Nelson Mandela, South Africa’s Liberator as Prisoner and President, Dies at 95–NY Times

Nelson Mandela, South Africa’s Liberator as Prisoner and President, Dies at 95–NY Times

The world is mourning the death of peacekeeper and humanitarian Nelson Mandela, who passed away at the age of 95 in his home on Thursday night. The former first black president of South Africa fought for peace, unity, and equality in his country–even avoiding a civil war, often at great personal cost and risk, which made him beloved worldwide.

The New York Times wrote a wonderful, comprehensive article today about Mandela, detailing his life’s journey. An excerpt I found astounding and poignant:

Mr. Mandela’s quest for freedom took him from the court of tribal royalty to the liberation underground to a prison rock quarry to the presidential suite of Africa’s richest country. And then, when his first term of office was up, unlike so many of the successful revolutionaries he regarded as kindred spirits, he declined a second term and cheerfully handed over power to an elected successor, the country still gnawed by crime, poverty, corruption and disease but a democracy, respected in the world and remarkably at peace.

I invite you to read the rest of the article–even if you think you were familiar with Mandela as a person, or Mandela as a politician, you’ll know more after reading it–it’s that thorough. It’s also tender, which I find refreshing; I think journalism could use more of that tone, which I know is difficult to interject when cramming facts into tiny places.

I’ll leave you with this inspirational quote by and photo of Mandela that Tin House posted today on their Facebook:

“A good head and good heart are always a formidable combination. But when you add to that a literate tongue or pen, then you have something very special.”
― Nelson Mandela

Writers as Readers: Behind Book Reviews

Good afternoon, readers! I hope you’re enjoying the book review of Ken Floro III’s The Rising Wind that I posted last night. (My Top Ten Tuesday lists will resume next week.) And I’m gearing up to write the review for Waimea Williams’s Aloha, Mozart for tomorrow night. I’ll definitely be featuring Stephanie Fleshman’s Render next week; I’m not yet sure if I’ll be posting a review on it. (You can see my review schedule and other “upcoming events” on the widget on my right sidebar, for non-mobile users.)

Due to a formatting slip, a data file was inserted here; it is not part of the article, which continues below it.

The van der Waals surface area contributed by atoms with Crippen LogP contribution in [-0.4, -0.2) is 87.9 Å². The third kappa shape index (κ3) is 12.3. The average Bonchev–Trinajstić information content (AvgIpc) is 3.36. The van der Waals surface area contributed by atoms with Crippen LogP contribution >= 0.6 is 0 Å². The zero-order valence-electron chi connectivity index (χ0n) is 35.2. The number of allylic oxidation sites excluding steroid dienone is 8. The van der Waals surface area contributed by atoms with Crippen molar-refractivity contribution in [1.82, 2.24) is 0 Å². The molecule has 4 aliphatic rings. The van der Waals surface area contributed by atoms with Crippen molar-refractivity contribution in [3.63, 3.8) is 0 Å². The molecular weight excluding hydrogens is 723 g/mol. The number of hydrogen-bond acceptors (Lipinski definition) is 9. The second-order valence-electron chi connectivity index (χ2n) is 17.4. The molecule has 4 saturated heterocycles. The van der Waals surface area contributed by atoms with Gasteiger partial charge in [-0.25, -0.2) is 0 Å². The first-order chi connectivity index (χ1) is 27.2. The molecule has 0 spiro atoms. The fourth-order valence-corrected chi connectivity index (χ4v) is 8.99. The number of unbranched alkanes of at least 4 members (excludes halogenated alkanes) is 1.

While I frequently post reviews on this blog (just click on the “Reviews” tab at the top to browse), being an official reviewer for Novel Publicity Blog Tour has given me insight into reviewing on a semi-professional level. It’s really interesting to be involved with both ends of the spectrum.

The New York Times posted an insightful article today: “Are Novelists Too Wary of Criticizing Other Novelists?” It explored the camaraderie that writers often feel with each other, and it suggested that perhaps writers—fiction writers, specifically—are too lenient or too afraid to criticize each other’s work. I can understand this opinion…a little. But from my writing workshop, I learned that more often, niceties and flattery are foregone in the sake of Good Writing. Criticism is essential to improvement, and if writers REALLY want to be nice to each other, they’ll tell each other what they should work on. They’ll also tell the writers what they are doing right already–making “criticism” both sides of the coin, you see. A useful strategy is employing the compliment sandwich.

Stewie gives Brian a bad compliment sandwich on Family Guy. (Mobile users, click here to view the video.)

Even when work is already published, writers can learn from reviewers how to make their next work better. I think writers know this, and I think the ones who are serious about reviewing can deliver tactful tips. Of course, there’s always the flip side to this, which Nathan Bransford explores in his article, “Bullies on Goodreads.” I was flabbergasted to read how cruel some “reviewers” have gotten, using Goodreads as a cyber-playground from Hell and bashing writers as people, sometimes before the books have even been released. I wouldn’t even call them reviewers, honestly; I would just call them bullies, plain and simple. My point is that these articles represent two extremes in the reviewing world, but I think it’s easy to strike a happy medium between the two. I take reviewing seriously; I use my English B.A. to analyze, and I use my Writing & Publishing M.A. to critique. I don’t say this to be snobby; I say this because both took me a lot of work to complete, so I’m aware of the work that goes into investing into a book as both a reader and a writer–and I feel loyalty to both. My advice for all reviewers–as with most things in life–is empathy.